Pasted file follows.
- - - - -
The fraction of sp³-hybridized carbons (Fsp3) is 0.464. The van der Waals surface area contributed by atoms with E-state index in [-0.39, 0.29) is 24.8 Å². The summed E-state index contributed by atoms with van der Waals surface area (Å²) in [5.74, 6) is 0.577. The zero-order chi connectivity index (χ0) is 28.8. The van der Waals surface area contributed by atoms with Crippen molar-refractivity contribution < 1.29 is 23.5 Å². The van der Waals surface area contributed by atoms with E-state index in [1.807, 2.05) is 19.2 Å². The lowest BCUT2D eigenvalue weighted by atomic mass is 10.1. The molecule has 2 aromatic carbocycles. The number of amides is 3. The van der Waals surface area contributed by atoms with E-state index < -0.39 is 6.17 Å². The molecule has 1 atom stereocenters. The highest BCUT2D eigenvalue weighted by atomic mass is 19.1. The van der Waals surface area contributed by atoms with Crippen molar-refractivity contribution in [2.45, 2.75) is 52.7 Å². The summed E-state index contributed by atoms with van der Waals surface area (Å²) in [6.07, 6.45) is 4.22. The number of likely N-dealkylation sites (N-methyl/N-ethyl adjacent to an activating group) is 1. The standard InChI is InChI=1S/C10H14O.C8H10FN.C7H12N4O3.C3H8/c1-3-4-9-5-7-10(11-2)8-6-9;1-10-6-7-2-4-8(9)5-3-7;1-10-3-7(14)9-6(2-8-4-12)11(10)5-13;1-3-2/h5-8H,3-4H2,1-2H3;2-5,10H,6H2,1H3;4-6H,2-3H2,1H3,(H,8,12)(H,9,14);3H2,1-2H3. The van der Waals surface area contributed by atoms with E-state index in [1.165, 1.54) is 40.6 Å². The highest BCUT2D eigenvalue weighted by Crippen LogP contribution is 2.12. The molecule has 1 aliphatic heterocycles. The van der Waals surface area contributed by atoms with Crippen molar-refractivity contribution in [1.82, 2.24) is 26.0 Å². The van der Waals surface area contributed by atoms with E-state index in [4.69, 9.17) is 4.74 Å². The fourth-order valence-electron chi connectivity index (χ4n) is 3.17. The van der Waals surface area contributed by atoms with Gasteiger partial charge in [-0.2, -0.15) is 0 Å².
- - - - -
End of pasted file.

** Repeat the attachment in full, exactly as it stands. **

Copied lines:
The fraction of sp³-hybridized carbons (Fsp3) is 0.464. The van der Waals surface area contributed by atoms with E-state index in [-0.39, 0.29) is 24.8 Å². The summed E-state index contributed by atoms with van der Waals surface area (Å²) in [5.74, 6) is 0.577. The zero-order chi connectivity index (χ0) is 28.8. The van der Waals surface area contributed by atoms with Crippen molar-refractivity contribution < 1.29 is 23.5 Å². The van der Waals surface area contributed by atoms with E-state index in [1.807, 2.05) is 19.2 Å². The lowest BCUT2D eigenvalue weighted by atomic mass is 10.1. The molecule has 2 aromatic carbocycles. The number of amides is 3. The van der Waals surface area contributed by atoms with E-state index < -0.39 is 6.17 Å². The molecule has 1 atom stereocenters. The highest BCUT2D eigenvalue weighted by atomic mass is 19.1. The van der Waals surface area contributed by atoms with Crippen molar-refractivity contribution in [2.45, 2.75) is 52.7 Å². The summed E-state index contributed by atoms with van der Waals surface area (Å²) in [6.07, 6.45) is 4.22. The number of likely N-dealkylation sites (N-methyl/N-ethyl adjacent to an activating group) is 1. The standard InChI is InChI=1S/C10H14O.C8H10FN.C7H12N4O3.C3H8/c1-3-4-9-5-7-10(11-2)8-6-9;1-10-6-7-2-4-8(9)5-3-7;1-10-3-7(14)9-6(2-8-4-12)11(10)5-13;1-3-2/h5-8H,3-4H2,1-2H3;2-5,10H,6H2,1H3;4-6H,2-3H2,1H3,(H,8,12)(H,9,14);3H2,1-2H3. The van der Waals surface area contributed by atoms with E-state index in [1.165, 1.54) is 40.6 Å². The highest BCUT2D eigenvalue weighted by Crippen LogP contribution is 2.12. The molecule has 1 aliphatic heterocycles. The van der Waals surface area contributed by atoms with Crippen molar-refractivity contribution in [1.82, 2.24) is 26.0 Å². The van der Waals surface area contributed by atoms with E-state index in [4.69, 9.17) is 4.74 Å². The fourth-order valence-electron chi connectivity index (χ4n) is 3.17. The van der Waals surface area contributed by atoms with Gasteiger partial charge in [-0.2, -0.15) is 0 Å².